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  • A Cab of Her Own:Immigration and Mobility in Iva Pekárková's Gimme the Money
  • Věra Eliášová (bio)

In front of her there was a whole maze of streets crossing each other at right angles, well known to her, made penetrable and available to her as if it was a map of her own head.

Gimme the Money

Iva Pekárková, a contemporary Czech writer, based her novel Gimme the Money (British edition 2000) on her own immigrant experience. After her defection from Communist Czechoslovakia in 1985, Pekárková came to the United States, where she lived in New York for ten years and drove a cab. She published the Czech version of Gimme the Money in 1995, shortly before returning to the Czech Republic.1 Working with her American husband, she later translated the novel into English.

Gimme the Money breaks new ground in ways of reading and writing about immigration by revising the notion of mobility, and by demanding the same mobility for the genre of immigrant literature. When allegorized by a cab, an immigrant's mobility is multidirectional and circular rather than one-directional and linear. In a rendering that hence favors contingency over continuity, Pekárková reconceives one of the basic paradigms of this genre, the immigrant's journey to a new country as a geographical and temporal route from an old self to a new one. At the same time, Pekárková's novel moves like a vehicle across [End Page 636] familiar and foreign literary landscapes. It invites a conversation with immigrant as well as nonimmigrant literary works and traditions, including the Eastern European immigrant autobiography of Eva Hoffman, Virginia Woolf's modernist texts, and new writing from postcommunist Europe by Slavenka Drakulić and Dubravka Ugrešić.

Gin, the heroine of Gimme the Money, drives a taxi in New York, seeking a new life and identity in her daily encounters with the vibrant and multilayered metropolis. In its daily sequence of fortuitous destinations, the cab's multidirectional movements contrast with a one-directional movement from one location to another, the kind of movement generally thought to characterize immigrant experience. Gin's taxi-driving thus represents a new kind of mobility complicating the given mobility of immigration itself.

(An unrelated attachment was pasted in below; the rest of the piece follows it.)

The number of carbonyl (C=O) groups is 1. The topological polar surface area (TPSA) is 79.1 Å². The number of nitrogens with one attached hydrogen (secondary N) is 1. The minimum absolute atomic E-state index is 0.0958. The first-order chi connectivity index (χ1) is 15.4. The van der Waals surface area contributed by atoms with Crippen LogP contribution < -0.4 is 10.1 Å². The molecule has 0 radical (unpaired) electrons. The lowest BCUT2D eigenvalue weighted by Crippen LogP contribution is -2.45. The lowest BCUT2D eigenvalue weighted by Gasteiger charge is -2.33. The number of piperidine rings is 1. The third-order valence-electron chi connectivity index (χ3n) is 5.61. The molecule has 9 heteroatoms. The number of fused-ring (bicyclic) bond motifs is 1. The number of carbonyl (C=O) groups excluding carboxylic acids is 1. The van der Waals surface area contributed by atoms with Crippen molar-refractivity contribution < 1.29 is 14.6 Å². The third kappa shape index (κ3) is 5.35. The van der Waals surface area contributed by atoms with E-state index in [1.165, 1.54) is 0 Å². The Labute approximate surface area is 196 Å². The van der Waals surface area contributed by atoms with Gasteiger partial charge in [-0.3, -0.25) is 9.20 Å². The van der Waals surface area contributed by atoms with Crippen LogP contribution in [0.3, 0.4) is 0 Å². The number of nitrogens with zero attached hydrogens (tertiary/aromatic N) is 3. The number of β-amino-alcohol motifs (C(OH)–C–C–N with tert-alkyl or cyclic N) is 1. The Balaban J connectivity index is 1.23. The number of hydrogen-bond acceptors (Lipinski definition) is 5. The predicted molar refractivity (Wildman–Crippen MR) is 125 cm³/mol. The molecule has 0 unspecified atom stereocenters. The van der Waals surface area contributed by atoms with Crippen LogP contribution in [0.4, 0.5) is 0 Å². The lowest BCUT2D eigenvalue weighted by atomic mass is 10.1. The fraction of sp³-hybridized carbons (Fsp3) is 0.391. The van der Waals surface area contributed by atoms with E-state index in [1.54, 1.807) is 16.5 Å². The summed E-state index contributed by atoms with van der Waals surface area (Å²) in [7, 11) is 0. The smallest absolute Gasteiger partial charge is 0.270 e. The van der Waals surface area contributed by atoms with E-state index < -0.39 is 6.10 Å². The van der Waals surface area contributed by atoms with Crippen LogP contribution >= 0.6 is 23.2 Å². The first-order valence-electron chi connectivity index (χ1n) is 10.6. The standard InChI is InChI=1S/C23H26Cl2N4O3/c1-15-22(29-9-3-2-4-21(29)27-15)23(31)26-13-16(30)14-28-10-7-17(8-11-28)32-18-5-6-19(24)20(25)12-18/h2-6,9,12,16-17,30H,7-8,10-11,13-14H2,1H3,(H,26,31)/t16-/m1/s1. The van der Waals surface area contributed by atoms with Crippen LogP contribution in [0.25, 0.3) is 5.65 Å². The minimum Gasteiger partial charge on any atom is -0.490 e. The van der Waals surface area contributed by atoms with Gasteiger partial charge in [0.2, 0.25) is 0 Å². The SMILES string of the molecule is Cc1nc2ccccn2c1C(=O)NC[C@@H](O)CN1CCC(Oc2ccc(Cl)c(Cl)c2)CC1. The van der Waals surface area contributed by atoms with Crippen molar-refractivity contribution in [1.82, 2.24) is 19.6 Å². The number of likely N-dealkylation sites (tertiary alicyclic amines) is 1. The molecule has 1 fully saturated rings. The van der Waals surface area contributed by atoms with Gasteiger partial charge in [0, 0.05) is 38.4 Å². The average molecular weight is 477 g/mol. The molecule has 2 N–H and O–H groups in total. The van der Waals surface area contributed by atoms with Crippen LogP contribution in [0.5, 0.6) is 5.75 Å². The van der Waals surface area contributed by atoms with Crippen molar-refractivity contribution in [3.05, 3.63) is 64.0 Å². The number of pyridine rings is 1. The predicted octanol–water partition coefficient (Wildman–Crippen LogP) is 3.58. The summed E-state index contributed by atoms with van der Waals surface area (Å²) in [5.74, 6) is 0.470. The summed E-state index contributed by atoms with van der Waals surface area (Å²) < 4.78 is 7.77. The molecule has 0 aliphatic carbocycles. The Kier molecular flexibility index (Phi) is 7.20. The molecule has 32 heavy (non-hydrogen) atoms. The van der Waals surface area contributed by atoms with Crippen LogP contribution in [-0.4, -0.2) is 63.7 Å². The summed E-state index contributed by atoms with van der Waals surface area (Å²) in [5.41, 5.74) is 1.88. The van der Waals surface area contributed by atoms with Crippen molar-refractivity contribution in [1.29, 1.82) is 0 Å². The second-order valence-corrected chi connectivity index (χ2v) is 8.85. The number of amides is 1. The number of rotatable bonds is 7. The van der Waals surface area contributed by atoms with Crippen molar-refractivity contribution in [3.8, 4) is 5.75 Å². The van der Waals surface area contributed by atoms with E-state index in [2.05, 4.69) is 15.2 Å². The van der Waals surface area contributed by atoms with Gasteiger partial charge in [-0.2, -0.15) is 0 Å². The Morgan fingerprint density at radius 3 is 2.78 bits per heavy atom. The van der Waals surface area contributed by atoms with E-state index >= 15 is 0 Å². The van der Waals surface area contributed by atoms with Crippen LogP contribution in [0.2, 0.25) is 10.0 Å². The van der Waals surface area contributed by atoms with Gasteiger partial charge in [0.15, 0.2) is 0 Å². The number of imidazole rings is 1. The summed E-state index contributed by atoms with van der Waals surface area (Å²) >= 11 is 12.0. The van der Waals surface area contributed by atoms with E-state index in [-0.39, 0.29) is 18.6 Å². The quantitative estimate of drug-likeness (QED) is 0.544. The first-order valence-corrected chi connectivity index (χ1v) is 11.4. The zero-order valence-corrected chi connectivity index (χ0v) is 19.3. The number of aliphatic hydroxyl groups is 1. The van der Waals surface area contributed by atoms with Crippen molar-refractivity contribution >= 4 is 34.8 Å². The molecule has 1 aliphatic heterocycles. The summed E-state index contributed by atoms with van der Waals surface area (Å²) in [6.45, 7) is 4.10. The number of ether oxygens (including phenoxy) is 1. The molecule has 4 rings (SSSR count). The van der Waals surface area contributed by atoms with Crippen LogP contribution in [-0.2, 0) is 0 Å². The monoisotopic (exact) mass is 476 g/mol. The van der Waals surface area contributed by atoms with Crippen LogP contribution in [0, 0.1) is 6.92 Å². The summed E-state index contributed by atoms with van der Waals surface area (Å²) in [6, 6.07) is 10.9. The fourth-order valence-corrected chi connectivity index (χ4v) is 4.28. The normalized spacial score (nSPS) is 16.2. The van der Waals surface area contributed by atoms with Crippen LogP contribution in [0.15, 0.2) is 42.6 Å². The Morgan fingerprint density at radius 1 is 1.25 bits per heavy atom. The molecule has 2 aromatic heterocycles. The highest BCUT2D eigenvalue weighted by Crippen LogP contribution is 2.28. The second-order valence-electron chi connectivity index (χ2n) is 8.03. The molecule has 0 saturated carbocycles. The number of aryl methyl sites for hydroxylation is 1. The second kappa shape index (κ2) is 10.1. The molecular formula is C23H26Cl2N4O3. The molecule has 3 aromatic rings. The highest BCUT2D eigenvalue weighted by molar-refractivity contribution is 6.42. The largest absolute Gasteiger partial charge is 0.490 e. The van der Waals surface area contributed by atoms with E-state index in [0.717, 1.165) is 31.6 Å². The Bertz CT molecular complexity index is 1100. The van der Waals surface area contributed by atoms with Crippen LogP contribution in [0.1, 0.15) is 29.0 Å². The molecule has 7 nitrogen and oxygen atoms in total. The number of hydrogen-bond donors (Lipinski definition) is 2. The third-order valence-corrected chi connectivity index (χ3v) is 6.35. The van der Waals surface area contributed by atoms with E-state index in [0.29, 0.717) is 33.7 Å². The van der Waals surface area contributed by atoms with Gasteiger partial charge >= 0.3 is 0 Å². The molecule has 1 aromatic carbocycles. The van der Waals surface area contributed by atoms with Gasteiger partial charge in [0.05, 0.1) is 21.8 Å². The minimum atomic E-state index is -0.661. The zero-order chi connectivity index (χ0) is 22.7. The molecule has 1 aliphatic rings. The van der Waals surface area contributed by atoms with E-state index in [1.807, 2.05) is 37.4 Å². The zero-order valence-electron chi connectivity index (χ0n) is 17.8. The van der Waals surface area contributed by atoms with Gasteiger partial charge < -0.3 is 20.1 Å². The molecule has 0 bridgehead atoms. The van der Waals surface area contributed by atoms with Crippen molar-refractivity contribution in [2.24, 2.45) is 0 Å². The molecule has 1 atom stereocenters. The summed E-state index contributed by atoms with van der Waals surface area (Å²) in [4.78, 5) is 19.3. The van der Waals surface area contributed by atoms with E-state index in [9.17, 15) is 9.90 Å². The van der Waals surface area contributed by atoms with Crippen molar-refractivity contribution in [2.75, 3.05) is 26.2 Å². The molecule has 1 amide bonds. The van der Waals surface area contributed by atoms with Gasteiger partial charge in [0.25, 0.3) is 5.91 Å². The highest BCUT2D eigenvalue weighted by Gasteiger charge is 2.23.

Importantly, the mobility of a cab within the mobility of immigration offers a new model for writing about immigrant experience. For Pekárková, immigration is a process that must be constantly renegotiated. Gin is an immigrant who arrives at a new location yet never stops moving. Her new home is located in a vehicle, what taxi drivers call "their four-wheeled homes away from home" (51). As Gin constantly repositions herself vis-à-vis the city, her destinations, as markers on the course of her immigrant experience, are always temporary. Pekárková's text expresses this mobility formally through the trope of circles. These circles convey the circulating life in the metropolis: some chapter titles are "Protective Circles," "The City, Circles," "Cobwebs," and "Return Trips." Within these circles, the characteristics of places and of people overlap, and the coil of the present tense is accentuated. Every moment matters; every moment means an end and a new beginning, a new chance, a new decision. Pekárková terms this new literary form a "taxi story," an open-ended story that is always in the making.

The multidirectional mobility of the cab driver characterizes Iva Pekárková as a writer equally well. It is difficult to place her in a single literary context and tradition. She is claimed by the canon of Czech national literature primarily as a post–1968 émigré writer, because she belongs to the generation of artists and intellectuals who defected from Czechoslovakia after the 1968 Soviet invasion, disappointed by the reimposition of Soviet political [End Page 637] doctrine.2 Among these writers, Milan Kundera is probably the most prominent. Although Pekárková, a much younger writer, left the country later, the continuing restrictions on all freedoms, including freedom of speech and the freedom to travel, were certainly among the reasons for her emigration.3

Pekárková questions conventional thinking about "emigrant" and "immigrant" identities, refusing to be bound by either term. She does not...


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